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Or voiez ce qu'a fait l'air natal qu'il a pris!
Damon est mort à la campagne.
Having discussed wit in the thought, we proceed to what is verbal only, commonly called a play of words. This sort of wit depends, for the most part, upon choosing a word that hath different significations by that artifice hocus-pocus tricks are played in language, and thoughts plain and simple take on a very different appearance. Play is necessary for man, in order to refresh him after labour; and accordingly man loves play, even so much as to relish a play of words: and it is happy for us, that words can be employed, not only for useful purposes, but also for our amusement. This amusement, though humble and low, unbends the mind; and is relished by some at all times, and by all at some times.
It is remarkable, that this low species of wit, has among all nations been a favourite entertainment, in a certain stage of their progress toward refinement of taste and manners, and has gradually gone into disrepute. As soon as a language is formed into a system, and the meaning of words is ascertained with tolerable accuracy, opportunity is afforded for expressions that, by the double meaning of some words, give a familiar thought the appearance of being new; and the penetration of the reader or hearer is gratified in detecting the true sense disguised under the double meaning. That this sort of wit was in England deemed a reputable amusement, during the reigns of Elizabeth and James I. is vouched by the works of Shakspeare, and even by the writings of grave divines. But it cannot have any long endurance: for as language ripens, and the meaning of words is more and
more ascertained, words held to be synonymous diminish daily; and when those that remain have been more than once employed, the pleasure vanisheth with the novelty,
I proceed to examples, which, as in the former case, shall be distributed into different classes. A seeming resemblance from the double meaning of a word:
Beneath this stone my wife doth lie ;
A seeming contrast from the same cause, termed a verbal antithesis, which hath no despicable effect in ludicrous subjects:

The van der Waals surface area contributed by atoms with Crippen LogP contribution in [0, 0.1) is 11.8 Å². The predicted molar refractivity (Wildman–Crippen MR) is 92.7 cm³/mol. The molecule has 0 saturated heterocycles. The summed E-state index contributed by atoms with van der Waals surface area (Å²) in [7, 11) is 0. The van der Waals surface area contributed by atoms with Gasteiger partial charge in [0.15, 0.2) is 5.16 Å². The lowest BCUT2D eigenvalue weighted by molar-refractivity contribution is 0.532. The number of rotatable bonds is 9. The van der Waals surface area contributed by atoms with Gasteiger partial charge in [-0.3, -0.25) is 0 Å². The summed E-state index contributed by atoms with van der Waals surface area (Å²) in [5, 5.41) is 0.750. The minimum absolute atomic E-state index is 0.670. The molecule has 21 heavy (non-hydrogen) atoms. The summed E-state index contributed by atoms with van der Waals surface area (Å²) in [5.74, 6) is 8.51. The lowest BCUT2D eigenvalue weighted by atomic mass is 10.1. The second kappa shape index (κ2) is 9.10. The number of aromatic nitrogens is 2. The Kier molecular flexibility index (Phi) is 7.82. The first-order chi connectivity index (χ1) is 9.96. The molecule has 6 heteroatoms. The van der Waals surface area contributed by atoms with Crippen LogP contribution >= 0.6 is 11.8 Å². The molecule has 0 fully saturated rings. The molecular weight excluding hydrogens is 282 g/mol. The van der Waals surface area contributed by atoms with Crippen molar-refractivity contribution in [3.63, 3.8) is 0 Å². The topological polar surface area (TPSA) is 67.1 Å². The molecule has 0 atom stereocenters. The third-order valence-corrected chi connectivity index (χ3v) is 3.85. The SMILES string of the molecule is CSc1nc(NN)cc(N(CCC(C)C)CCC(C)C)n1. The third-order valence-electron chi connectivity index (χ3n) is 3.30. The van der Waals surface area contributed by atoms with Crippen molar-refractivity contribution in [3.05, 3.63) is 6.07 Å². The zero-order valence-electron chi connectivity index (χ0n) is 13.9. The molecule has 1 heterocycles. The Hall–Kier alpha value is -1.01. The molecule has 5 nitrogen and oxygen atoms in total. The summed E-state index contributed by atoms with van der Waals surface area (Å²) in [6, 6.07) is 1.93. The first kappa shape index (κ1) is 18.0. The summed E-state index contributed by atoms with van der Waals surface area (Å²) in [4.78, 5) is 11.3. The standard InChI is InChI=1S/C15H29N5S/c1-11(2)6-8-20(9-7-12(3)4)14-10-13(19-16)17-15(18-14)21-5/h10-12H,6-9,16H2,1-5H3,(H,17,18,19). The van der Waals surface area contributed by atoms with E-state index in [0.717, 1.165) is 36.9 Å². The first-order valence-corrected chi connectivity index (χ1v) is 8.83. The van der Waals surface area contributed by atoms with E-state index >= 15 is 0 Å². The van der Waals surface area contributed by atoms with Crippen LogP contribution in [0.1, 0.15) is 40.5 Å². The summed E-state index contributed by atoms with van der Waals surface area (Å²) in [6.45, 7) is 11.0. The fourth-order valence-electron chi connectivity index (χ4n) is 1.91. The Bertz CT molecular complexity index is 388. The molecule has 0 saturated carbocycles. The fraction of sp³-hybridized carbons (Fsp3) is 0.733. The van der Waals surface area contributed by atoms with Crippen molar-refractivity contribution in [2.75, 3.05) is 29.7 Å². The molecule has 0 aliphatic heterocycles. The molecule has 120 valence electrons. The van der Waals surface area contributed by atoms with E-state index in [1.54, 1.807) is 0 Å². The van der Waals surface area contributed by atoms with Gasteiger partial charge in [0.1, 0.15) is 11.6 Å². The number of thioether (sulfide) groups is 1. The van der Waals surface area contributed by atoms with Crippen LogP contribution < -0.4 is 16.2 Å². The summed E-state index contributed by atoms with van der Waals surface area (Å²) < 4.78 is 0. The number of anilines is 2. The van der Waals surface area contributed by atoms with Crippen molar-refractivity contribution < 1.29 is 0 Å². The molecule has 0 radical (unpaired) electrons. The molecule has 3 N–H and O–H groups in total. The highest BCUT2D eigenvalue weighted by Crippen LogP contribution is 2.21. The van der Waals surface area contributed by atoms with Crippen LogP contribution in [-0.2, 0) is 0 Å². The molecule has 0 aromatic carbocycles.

Whilst Iris his cosmetic wash would try
Dispensary, Canto ii.
And how frail nymphs, oft by abortion, aim
Ibid. Canto iii.
While nymphs take treats, or assignations give.
Rape of the Lock.
Other seeming connexions from the same cause:
Will you employ your conquʼring sword,
To break a fiddle, and your word?
Hudibras, Canto ii.
To whom the knight with comely grace
Ibid. part III. Canto iii,.
Here Britain's statesmen oft the fall foredoom
Here thou, great Anna! whom three realms obey,
O'er their quietus where fat judges dose,
Speaking of Prince Eugene :
Dispensary, Canto i.
This general is a great taker of snuff as well as of towns.
Pope, Key to the Lock.
Exul mentisque domusque.
Metamorphoses, l. ix. 409.
A seeming opposition from the same cause:
Hic quiescit qui nunquam quievit.
Quel âge a cette Iris, dont on fait tant de bruit?
Il faut, dis-je, vous satisfaire,
Elle a vingt ans le jeur, et cinquante ans la nuit.
So like the chances are of love and war,
What new found witchcraft was in thee,
Strange art; like him that should devise
To make a burning-glass of ice.
Wit of this kind is unsuitable in a serious poem; witness the following line in Pope's Elegy to the memory of an unfortunate lady: S s
Cold is that breast which warm'd the world before.
This sort of writing is finely burlesqued by Swift:
Her hands the softest ever felt,
Though cold would burn, though dry would melt.
Strephon and Chloe.
Taking a word in a different sense from what is meant, comes under wit, because it occasions some slight degree of surprise :
Beatrice. I may sit in a corner, and cry Heigh ho! for a husband.
Pedro. Lady Beatrice, I will get you one.
Beatrice. I would rather have one of your father's getting. Hath your grace ne'er a brother like you? Your father got excellent husbands, if a maid could come by them.
Much ado about Nothing, Act II. Sc. 5.
Falstaff. My honest lads, I will tell you what I am about. Pistol. Two yards and more.
Falstaff. No quips, now, Pistol: indeed I am in the waist two yards about; but I am now about no waste; I am about thrift.
Merry Wives of Windsor, Act I. Sc. 7.
Lord Sands.- By your leave, sweet ladies, If I chance to talk a little wild, forgive me :
I had it from my father.
Anne Bullen. Was he mad, Sir!
Sands. O, very mad, exceeding mad, in love too; But he would bite none
K. Henry VIII.
An assertion that bears a double meaning, one right, one wrong, but so introduced as to direct us to the wrong meaning, is a species of bastard wit, which is distinguished from all others by the name pun. For example,
-Sweet Helen, I must woo you,
To help unarm our Hector: his stubborn buckles,
Troilus and Cressida, Act III. Sc. 2.
The pun is in the close. The word disarm has a double meaning: it signifies to take off a man's armour, and also to subdue him in fight. We are directed to the latter sense by the context; but, with regard to Helen, the word holds only true in the former sense. I go on with other examples:
Esse nihil dicis quicquid petis, improbe Cinna :
Martial, l. iii. epigr. 61.
Jocondus geminum imposuit tibi, Sequana, pontem ;
N. B. Jocondus was a monk.
Chief Justice. Well! the truth is, Sir John, you live in great infamy.
Falstaff. He that buckles him in my belt cannot live in less.
Chief Justice. Your means are very slender, and your waste is great.
Falstaff. I would it were otherwise: I would my means were greater, and my waist slenderer.
Second Part, Henry IV. Act I. Sc. 1.
Celia. I pray you bear with me, I can go no further. Clown. For my part, I had rather bear with you than bear you yet I should bear no cross if I did bear you; for I think you have no money in your purse.
As you like it, Act II. Sc. 4.
He that imposes an oath makes it,
Hudibras, Part II. Canto ii.